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Issue #1747      September 7, 2016

Taking Issue: Rob Gowland – Part 1

The capitalist establishment – not quite a monolith

We tend to think of the capitalist elite, the notorious “one percent”, as monolithic, a homogeneous whole, the “ruling class”, but while they share a common class interest, they are divided on precisely how that class interest is to be interpreted and applied. It has ever been thus. Just look at the differences within the ruling class of France and Britain in the 1930s over how to deal with the threat of Nazi aggression: appeasement, defence pacts, collaboration and self-interested variations all had their exponents.

US columnist and author Dr Paul Craig Roberts has written an interesting if somewhat confused (and sometimes inaccurate) article that reflects these contradictions as they impact the world today. Roberts was Assistant Secretary of the Treasury for Economic Policy in one US administration, an associate editor of the Wall Street Journal and a columnist for Business Week so his ruling class credentials are impeccable.

And yet he can make a statement like this: “The left [he is referring to the left in the USA] suffered a tremendous blow when the Soviet Union collapsed. The Soviet collapse deprived the left of its belief that there was an alternative to American ‘democratic capitalism’.” [Actually, as we know, capitalism is anything but democratic, in the USA as anywhere else.] “The Soviet collapse also disheartened the left because the collapse removed any constraint on Washington’s unilateralism. With China shaking off Mao and moving into the capitalist camp [the Chinese Party would dispute that], there was no one to pick up the torch ...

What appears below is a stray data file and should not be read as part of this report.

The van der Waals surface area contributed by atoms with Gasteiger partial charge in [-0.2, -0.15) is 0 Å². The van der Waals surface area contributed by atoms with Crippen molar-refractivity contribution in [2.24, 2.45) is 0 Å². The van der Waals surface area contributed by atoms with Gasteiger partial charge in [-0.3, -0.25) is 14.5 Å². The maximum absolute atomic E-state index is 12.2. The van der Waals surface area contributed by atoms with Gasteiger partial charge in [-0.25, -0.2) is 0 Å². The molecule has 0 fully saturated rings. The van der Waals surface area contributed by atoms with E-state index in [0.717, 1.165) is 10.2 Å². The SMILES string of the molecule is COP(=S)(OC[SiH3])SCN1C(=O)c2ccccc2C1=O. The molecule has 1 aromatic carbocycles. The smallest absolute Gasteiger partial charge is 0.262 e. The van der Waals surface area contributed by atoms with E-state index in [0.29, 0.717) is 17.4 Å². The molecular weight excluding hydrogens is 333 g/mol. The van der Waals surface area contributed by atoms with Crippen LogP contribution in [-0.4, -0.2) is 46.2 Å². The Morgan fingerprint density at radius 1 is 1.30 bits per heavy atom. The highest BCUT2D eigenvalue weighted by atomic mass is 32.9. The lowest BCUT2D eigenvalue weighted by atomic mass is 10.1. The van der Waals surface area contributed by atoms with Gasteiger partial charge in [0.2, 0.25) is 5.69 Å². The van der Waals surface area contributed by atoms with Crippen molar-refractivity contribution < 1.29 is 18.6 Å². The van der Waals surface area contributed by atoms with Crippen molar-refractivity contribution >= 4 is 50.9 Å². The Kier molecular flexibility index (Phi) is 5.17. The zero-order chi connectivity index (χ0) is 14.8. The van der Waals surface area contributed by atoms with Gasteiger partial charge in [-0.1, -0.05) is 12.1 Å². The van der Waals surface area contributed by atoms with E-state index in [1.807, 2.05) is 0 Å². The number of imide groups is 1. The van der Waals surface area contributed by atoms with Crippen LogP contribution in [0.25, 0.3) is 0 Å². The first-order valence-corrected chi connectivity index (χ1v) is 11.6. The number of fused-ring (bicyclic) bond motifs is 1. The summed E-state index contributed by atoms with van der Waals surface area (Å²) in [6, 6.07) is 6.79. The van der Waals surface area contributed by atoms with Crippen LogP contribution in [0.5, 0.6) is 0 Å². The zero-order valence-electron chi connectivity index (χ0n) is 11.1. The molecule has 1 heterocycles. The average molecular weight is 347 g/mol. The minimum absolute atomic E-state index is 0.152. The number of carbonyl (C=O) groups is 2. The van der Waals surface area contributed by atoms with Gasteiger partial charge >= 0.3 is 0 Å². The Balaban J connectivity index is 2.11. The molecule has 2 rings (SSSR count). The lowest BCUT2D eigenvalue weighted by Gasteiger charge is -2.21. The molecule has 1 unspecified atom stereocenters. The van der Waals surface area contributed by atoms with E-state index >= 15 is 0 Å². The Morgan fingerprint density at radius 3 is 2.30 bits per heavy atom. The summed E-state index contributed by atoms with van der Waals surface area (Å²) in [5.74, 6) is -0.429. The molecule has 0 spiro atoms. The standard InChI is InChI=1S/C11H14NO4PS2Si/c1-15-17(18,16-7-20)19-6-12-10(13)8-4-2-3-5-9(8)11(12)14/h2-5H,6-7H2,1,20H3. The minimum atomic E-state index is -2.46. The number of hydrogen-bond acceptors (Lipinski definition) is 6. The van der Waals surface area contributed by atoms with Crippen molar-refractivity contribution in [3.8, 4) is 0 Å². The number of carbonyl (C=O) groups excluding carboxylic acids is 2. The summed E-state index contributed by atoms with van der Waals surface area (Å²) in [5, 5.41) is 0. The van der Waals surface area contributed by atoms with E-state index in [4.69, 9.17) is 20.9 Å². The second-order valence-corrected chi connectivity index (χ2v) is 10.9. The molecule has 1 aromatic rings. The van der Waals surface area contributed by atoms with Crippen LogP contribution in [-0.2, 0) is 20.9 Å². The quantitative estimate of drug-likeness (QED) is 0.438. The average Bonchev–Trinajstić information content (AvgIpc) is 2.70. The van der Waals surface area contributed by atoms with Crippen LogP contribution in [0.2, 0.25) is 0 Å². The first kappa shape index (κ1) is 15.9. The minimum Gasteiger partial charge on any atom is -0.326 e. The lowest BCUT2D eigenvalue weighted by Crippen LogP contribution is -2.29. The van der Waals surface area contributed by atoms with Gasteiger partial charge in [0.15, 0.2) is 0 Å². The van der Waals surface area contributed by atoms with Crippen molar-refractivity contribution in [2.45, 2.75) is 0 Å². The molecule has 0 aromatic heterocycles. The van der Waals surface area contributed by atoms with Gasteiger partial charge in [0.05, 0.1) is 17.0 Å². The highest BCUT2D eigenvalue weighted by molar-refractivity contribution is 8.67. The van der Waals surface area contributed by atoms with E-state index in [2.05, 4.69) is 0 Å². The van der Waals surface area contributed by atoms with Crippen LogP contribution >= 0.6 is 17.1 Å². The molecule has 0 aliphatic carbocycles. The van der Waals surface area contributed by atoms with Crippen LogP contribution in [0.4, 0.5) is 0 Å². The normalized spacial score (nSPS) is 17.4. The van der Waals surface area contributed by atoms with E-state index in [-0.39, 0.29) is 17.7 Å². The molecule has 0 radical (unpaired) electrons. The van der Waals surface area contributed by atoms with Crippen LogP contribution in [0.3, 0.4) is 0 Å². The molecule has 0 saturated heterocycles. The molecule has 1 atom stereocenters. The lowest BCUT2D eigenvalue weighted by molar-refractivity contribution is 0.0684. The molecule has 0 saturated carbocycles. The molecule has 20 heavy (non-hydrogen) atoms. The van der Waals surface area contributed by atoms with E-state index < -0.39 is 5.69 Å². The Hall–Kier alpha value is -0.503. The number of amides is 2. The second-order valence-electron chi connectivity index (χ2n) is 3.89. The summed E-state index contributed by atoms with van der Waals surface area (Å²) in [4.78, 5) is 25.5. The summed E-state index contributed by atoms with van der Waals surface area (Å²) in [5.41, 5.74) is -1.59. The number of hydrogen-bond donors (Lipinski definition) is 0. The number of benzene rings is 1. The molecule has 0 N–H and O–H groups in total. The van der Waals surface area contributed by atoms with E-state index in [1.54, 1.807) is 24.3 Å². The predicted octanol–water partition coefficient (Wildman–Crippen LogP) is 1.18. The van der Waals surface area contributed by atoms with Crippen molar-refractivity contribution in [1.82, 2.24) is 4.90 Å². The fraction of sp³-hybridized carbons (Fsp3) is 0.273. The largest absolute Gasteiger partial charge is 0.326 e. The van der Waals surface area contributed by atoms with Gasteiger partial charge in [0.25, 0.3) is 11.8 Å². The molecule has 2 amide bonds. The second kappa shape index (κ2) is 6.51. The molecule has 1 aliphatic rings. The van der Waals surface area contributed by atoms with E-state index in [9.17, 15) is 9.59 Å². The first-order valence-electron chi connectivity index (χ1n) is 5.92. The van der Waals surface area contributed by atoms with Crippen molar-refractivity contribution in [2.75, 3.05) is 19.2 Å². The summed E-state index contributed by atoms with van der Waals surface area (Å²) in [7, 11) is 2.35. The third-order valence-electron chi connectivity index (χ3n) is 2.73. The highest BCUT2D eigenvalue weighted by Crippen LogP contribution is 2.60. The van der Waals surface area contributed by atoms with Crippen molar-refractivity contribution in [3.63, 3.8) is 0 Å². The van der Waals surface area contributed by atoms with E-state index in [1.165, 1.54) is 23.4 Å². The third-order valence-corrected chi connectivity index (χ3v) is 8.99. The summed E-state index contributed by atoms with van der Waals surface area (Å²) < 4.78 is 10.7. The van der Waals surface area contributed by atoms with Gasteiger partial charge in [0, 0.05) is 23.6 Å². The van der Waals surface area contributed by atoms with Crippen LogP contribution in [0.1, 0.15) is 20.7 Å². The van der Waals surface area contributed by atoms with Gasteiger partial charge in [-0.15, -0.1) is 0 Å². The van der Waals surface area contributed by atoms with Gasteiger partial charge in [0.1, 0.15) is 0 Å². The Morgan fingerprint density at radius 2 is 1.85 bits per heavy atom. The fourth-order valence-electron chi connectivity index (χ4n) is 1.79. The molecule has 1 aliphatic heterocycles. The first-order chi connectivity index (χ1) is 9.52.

“The West needs a strong left-wing movement with the strength to challenge the lies that are leading the world to a war of extinction of life. I would prefer a reformist left to a revolutionary one [a very revealing statement], but this is not to say that a revolutionary left is not preferable to what exists today, which is revolutionary neo-conservatism without opposition from a countervailing force.”

What the devil is “revolutionary neo-conservatism” I wonder? It sounds like a contradiction in terms and to my mind reflects Roberts’ own ideological confusion.

Nevertheless, his article, distributed by Information Clearing House, and called “Rethinking the Cold War – and the new one”, is very interesting for the glimpse it gives us of the divisions within the capitalist ruling class, and the possibilities for united action with at least some of the establishment against the war-mongering ultra-reactionaries.

In his article, Roberts says that “the Cold War began during the Truman administration and ... was ended in Reagan’s second term when Reagan and Gorbachev came to an agreement that the conflict was dangerous, expensive, and pointless,” a curiously naive assessment that ignores the triumphalism displayed by US leaders and the determined anti-Sovietism of Gorbachev. Gorbachev might in fact have thought the Cold War was pointless, Reagan (or his advisers) I am sure had no such illusions.

We know that in fact the Cold War did not end. Its form and propaganda changed to take advantage of the changed circumstances; that was all. Even Roberts acknowledges that the lull did not last long. “In the 1990s President Clinton restarted the Cold War by breaking America’s promise not to expand NATO into Eastern Europe. George W Bush heated up the renewed Cold War by pulling the US out of the Anti-Ballistic Missile Treaty, and Obama has made the war hotter with irresponsible rhetoric and by placing US missiles on Russia’s border and overthrowing the Ukrainian government.”